Valdes and Shahinian were not charged. Valdes told the Sacramento Bee last fall that he repaid Villalobos $23,000 for the trip, which the lawsuit questioned. CalPERS placed Shahinian on paid leave.

As Buenrostro prepared to leave CalPERS two years ago, the CalPERS board president joined him in refuting “erroneous” media speculation, an apparent reference to a Bloomberg report that Buenrostro was leaving “amid tensions” with the board.

“I speak for the entire Board when I say that Mr. Buenrostro has served with distinction and has worked effectively over the last six years as our CEO,” the CalPERS board president, Rob Feckner, said in a statement issued in April 2008.

The lawsuit said that when Feckner asked Buenrostro in March 2008 to respond to “written allegations regarding his job performance,” Buenrostro e-mailed the allegations and a draft of his response to Villalobos for advice and comment.

The charges in the lawsuit are that Villalobos did not have a required securities license, gifts were not disclosed, and “bogus” fee disclosures were submitted. The suit seeks to recover more than $40 million in fees.

The Wall Street Journal reported last October that several people said CalPERS staff sometimes felt pressured by Buenrostro to look favorably on Villallobos-backed deals. Buenrostro told the Journal he only made introductions to staff.

The lawsuit said: “Since Shahinian’s cooperation and/or complicity was needed in order to further Arvco’s (the Villalobos firm) fraudulent scheme, Buenrostro instructed Shahinian to build a closer relationship with Villalobos.”

Brown said the U.S. Securities and Exchange Commission has interviewed some of the people questioned by his staff. His news release acknowledged the assistance of CalPERS and the head of its special review, Philip Khinda of Steptoe and Johnson.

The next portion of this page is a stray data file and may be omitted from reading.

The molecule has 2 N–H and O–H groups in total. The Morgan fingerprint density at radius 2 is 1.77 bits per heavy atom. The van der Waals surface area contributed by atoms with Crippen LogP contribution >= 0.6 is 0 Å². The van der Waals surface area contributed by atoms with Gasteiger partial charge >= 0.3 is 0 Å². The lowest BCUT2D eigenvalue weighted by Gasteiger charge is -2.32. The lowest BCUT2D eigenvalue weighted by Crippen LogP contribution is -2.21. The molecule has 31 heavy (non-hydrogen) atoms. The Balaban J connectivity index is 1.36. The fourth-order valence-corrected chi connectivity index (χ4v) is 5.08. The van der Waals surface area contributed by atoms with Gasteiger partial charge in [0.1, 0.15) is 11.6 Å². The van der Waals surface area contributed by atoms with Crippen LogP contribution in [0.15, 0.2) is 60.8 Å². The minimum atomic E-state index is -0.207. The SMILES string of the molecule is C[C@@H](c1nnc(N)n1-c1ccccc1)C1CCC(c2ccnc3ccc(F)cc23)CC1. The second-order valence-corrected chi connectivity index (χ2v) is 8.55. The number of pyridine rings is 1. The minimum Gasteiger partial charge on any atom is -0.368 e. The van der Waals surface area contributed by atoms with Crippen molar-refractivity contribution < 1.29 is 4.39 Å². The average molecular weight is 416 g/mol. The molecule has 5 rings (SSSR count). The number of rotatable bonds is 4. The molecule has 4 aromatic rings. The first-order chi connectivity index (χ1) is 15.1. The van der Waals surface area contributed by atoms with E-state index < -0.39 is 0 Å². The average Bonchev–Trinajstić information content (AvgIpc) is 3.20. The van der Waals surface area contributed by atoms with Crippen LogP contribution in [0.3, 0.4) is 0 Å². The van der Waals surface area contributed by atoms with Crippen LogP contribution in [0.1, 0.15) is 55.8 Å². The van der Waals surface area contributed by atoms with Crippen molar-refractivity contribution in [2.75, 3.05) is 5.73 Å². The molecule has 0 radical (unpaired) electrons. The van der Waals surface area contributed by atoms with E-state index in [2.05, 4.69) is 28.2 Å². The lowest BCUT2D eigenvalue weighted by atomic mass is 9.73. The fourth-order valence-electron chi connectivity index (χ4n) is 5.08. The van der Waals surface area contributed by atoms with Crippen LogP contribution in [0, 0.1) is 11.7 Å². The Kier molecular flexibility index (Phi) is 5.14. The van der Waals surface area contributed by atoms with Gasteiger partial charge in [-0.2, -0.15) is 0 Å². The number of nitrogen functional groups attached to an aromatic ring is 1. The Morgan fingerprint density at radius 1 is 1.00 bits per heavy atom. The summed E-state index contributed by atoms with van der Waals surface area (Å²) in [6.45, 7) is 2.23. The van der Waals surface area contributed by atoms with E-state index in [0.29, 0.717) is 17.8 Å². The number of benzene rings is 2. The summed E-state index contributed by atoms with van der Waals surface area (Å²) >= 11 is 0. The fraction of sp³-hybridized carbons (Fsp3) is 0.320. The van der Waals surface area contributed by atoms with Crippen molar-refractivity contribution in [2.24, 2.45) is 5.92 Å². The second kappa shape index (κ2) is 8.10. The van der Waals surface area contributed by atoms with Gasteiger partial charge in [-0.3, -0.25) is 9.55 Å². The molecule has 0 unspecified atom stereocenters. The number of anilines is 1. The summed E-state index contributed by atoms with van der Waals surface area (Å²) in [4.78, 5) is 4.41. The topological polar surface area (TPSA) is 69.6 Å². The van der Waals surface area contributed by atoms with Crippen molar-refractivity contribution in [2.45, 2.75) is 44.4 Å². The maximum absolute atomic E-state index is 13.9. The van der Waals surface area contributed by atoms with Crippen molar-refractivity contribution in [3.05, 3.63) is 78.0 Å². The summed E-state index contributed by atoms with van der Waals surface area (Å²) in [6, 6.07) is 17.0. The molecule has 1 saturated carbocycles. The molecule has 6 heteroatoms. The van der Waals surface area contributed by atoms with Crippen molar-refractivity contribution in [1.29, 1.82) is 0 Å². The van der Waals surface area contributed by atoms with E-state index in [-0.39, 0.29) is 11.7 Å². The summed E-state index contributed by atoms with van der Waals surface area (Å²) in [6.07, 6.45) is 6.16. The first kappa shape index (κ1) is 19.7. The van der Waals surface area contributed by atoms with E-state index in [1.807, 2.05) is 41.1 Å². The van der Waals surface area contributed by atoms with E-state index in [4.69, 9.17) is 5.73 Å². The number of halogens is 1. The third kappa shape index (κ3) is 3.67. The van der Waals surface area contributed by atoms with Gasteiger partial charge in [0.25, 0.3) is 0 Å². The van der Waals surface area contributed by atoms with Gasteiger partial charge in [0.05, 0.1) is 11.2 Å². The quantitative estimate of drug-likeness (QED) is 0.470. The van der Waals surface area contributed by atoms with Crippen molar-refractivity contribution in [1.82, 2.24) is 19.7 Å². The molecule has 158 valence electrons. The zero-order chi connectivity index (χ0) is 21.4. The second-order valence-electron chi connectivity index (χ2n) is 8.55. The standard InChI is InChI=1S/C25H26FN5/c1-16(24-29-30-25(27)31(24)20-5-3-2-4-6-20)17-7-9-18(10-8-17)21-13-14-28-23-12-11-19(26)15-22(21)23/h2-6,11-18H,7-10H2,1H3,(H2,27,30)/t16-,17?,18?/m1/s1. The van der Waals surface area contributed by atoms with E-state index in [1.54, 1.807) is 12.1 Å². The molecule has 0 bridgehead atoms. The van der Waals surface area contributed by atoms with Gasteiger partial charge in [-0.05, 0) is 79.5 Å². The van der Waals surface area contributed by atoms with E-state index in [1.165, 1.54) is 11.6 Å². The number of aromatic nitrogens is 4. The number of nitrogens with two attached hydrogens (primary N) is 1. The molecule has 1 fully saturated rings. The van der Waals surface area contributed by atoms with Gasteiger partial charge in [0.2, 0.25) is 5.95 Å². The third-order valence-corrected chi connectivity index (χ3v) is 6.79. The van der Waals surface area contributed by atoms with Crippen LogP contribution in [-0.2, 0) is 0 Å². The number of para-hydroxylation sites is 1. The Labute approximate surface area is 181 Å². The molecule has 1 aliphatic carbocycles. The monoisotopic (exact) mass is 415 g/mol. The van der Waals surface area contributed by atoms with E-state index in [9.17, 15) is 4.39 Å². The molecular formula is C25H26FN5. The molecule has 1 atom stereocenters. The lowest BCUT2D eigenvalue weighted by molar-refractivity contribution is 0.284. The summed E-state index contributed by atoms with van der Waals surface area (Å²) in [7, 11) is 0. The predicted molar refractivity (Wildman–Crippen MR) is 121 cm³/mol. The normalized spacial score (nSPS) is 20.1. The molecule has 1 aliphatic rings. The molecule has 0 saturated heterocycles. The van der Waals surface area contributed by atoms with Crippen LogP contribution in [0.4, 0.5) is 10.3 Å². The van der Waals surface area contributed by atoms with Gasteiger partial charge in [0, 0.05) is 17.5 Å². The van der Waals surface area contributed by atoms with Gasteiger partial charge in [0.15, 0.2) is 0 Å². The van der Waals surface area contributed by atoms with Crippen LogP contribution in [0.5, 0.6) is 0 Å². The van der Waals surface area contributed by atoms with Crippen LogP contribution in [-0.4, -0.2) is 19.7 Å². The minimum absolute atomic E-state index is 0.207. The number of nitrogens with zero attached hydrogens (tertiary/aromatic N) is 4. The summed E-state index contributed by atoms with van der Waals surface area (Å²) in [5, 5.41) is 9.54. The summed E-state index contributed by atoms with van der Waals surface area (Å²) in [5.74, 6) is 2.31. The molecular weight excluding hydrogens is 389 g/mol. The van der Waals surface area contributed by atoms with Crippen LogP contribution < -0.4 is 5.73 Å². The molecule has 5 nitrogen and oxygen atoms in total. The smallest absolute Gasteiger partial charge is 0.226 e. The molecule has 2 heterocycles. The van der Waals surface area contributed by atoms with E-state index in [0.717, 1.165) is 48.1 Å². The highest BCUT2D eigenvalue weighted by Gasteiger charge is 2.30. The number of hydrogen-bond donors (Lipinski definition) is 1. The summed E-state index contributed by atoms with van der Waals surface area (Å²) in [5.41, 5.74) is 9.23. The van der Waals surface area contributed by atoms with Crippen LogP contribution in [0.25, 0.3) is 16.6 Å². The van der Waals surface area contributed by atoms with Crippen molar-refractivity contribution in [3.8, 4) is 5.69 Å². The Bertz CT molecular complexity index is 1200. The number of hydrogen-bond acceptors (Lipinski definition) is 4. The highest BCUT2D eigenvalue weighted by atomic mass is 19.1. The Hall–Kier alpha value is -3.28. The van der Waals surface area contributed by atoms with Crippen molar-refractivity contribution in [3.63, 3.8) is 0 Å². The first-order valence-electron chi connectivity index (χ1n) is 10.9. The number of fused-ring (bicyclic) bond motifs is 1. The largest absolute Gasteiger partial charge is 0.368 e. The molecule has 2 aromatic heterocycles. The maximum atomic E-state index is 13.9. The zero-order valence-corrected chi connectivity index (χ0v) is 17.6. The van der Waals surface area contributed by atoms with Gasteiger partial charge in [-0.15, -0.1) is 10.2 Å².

“This is not the end of this case or the end of this investigation,” Brown told reporters. “Things could follow.”

Reporter Ed Mendel covered the Capitol in Sacramento for nearly three decades, most recently for the San Diego Union-Tribune. More stories are at http://calpensions.com/ Posted 17 May 10

4 Responses to “CalPERS corruption: private equity pays”

  1. Marilyn R Halsted Says:

    Please, continue to follow this story.

    Thank you!

  2. Dr. Marilyn L. Ditty Says:

    I am very disgusted with CalPers at this point. They have offered Long Term Care Insurance for years and keep increasing the rate on all their subscribers while these “agents” are making big fees on the backs of the state employees and their families. It is time for an independent committee to investigate.

  3. Charlene Simmons Says:

    I am very unhappy with the quality of candidates that are presented for election to the CalPERS board. The entire nomination and election process needs to be revamped.

  4. Linda Kulp Says:

    It appears that where there is power, there is corruption. How sad that some of those we vote in to take care of our retirement funds appear to be corruptive. Why isn’t PERS checking on itself and where are the results of the annual audits? Did many people that knew about this just turn away?